A Texas man paralyzed below the waist was pulled from a burning car by a heroic woman â then made it his mission to track down the previously unidentified good Samaritan so he could properly thank her.
Dennis Brown, of Dallas, heaped praise on Tammi Arrington after the Mississippi resident, who was visiting a friend in the Lone Star State, jumped into action when Brownâs rental car suddenly caught fire Sunday morning.
She dragged the 58-year-old from the car before flames fully engulfed the ride that was equipped with a hand control device that enables him to drive.
âItâs kind of dawning on me the kind of danger I was in,â Brown told The Post Wednesday night. âIf it wasnât for Tammi I don’t know how I possibly wouldâve gotten out or how close I wouldâve got burnt or wouldnât be here today if not for Tammi.â
The two were able to reconnect Wednesday morning days after Brown regretfully forgot to ask for her name in the immediate aftermath of the frightening ordeal.
Arrington, 42, insisted to The Post Wednesday night she was simply in the right place at the right time when she saw the car on fire.
Instead of going with her friend to Costco that morning, she decided to stay behind in the new home she just helped her pal move into.
When she looked out the front window, she saw part of the car in flames.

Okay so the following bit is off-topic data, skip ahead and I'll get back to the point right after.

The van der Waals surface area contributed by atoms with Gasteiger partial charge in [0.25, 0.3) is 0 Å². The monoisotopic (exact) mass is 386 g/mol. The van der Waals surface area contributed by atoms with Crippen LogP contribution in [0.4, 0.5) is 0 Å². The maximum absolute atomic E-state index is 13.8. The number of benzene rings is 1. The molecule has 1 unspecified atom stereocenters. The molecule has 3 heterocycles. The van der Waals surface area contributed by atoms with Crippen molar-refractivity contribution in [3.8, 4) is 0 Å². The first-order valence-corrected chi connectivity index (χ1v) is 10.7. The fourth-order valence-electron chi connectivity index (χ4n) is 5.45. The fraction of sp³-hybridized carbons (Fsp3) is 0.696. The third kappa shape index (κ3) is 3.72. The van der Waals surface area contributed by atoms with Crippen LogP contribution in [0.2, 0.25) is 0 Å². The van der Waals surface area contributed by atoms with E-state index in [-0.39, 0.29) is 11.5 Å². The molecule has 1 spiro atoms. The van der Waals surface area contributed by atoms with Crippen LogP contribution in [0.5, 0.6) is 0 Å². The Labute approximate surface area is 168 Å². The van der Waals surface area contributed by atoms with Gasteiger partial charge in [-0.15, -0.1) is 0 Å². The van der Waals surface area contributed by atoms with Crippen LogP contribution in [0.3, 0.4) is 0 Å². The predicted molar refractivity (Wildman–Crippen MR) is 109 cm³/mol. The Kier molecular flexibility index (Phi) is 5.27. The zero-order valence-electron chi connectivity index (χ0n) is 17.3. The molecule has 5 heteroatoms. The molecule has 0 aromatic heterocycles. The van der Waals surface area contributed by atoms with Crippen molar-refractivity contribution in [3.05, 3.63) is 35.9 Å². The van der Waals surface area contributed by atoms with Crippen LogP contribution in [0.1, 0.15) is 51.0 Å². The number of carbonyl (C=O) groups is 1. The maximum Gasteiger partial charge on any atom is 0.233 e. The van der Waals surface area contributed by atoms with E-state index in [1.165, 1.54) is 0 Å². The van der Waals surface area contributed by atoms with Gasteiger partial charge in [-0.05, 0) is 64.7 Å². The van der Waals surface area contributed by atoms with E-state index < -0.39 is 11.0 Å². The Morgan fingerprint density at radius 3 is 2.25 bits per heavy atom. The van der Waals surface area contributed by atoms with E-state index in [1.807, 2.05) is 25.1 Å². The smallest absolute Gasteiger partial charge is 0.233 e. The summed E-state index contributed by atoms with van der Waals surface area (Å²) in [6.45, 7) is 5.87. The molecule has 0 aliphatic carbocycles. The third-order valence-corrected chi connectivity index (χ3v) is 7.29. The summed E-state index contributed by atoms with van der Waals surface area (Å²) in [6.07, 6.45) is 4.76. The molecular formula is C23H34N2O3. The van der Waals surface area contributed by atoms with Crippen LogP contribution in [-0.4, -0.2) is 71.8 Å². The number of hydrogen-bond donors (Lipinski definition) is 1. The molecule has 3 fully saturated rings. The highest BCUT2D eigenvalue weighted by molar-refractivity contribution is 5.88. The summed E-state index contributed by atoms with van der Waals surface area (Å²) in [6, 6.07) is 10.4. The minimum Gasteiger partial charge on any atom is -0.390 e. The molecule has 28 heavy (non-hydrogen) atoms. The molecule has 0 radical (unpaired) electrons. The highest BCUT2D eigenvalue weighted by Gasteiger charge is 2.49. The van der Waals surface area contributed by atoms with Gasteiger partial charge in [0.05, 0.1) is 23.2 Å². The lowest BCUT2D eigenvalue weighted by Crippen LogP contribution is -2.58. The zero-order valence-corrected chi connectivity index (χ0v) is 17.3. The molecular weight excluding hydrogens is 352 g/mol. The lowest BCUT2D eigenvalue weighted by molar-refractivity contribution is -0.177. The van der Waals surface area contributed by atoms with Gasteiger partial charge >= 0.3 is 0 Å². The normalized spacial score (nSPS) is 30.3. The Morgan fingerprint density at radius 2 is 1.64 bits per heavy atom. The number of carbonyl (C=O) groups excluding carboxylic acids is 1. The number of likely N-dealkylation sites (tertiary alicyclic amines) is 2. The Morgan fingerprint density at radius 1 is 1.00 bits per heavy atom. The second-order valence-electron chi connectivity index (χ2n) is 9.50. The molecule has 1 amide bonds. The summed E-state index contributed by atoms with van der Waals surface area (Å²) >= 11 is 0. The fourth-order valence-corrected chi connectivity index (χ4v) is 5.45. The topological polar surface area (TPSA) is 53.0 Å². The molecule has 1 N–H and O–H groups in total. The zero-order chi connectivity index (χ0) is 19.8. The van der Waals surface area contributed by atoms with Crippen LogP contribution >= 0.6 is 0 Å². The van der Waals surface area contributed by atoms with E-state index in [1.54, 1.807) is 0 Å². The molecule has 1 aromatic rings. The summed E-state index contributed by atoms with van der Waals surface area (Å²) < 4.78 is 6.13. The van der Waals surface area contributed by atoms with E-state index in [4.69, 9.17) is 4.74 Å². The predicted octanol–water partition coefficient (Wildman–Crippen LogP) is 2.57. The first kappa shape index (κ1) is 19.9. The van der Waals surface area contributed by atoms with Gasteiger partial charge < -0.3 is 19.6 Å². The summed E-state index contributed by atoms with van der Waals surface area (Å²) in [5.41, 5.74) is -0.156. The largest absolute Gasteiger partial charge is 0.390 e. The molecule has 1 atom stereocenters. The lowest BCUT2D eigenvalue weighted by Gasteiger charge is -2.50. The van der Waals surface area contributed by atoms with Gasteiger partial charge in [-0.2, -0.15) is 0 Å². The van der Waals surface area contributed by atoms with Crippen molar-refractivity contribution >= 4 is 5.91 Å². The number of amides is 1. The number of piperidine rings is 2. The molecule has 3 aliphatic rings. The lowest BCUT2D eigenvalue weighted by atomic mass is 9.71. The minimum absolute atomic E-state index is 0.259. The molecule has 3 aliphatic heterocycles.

She rushed outside and saw all the doors were closed, initially believing it was empty.
âI just happened to see his head move just a little bit from the headrest and then I realized there was someone in there,â Arrington said.
She ran to the car and opened the door, urging Brown to flee from the fire.
âShe said âget out of the car,ââ said Brown, who became paralyzed after he was shot at 22. âI said âI canât Iâm in a wheelchair.ââ
She originally grabbed the wheelchair, but soon realized she didnât have enough time to put it together.
Arrington, only 5-foot-3, said she dragged Brown out and then placed him in the wheelchair after it was assembled.
The two moved far from the car fire until the local fire department extinguished the flames.
Brown said in all the chaos, he never got her name.
While Brownâs loved ones went over later to thank Arrington at the home she was visiting, they also never caught her name.
By the time he tried to visit, no one was home and Arrington was gone, he said.
âI didnât give a proper thank you,â Brown said.
Brown agreed to be interviewed by Fox 4 in hopes that it would get back to the mystery good Samaritan.
“I’d like to appreciate her for her heroic act,” he told the station. “She went into harmâs way to save me. Dragged me out. I’d like to thank her.”
Arringtonâs friend saw the news story and let her know about it.
She got in touch with Fox 4 and the station connected the two.
âThe first thing I said was âTammi, this is Dennis, the guy in the wheelchair,ââ Brown said. âWe started laughing man, we just started laughing.â
Brown plans on taking Arrington and her friend out to dinner next time sheâs in town along with Brown’s appreciative mother Julia.
But Arrington doesnât think she deserves much, if any, credit for her heroics.
âIâm glad heâs OK,â Arrington said, later adding. âAny human response â I think if they saw that they would have done the same thing.â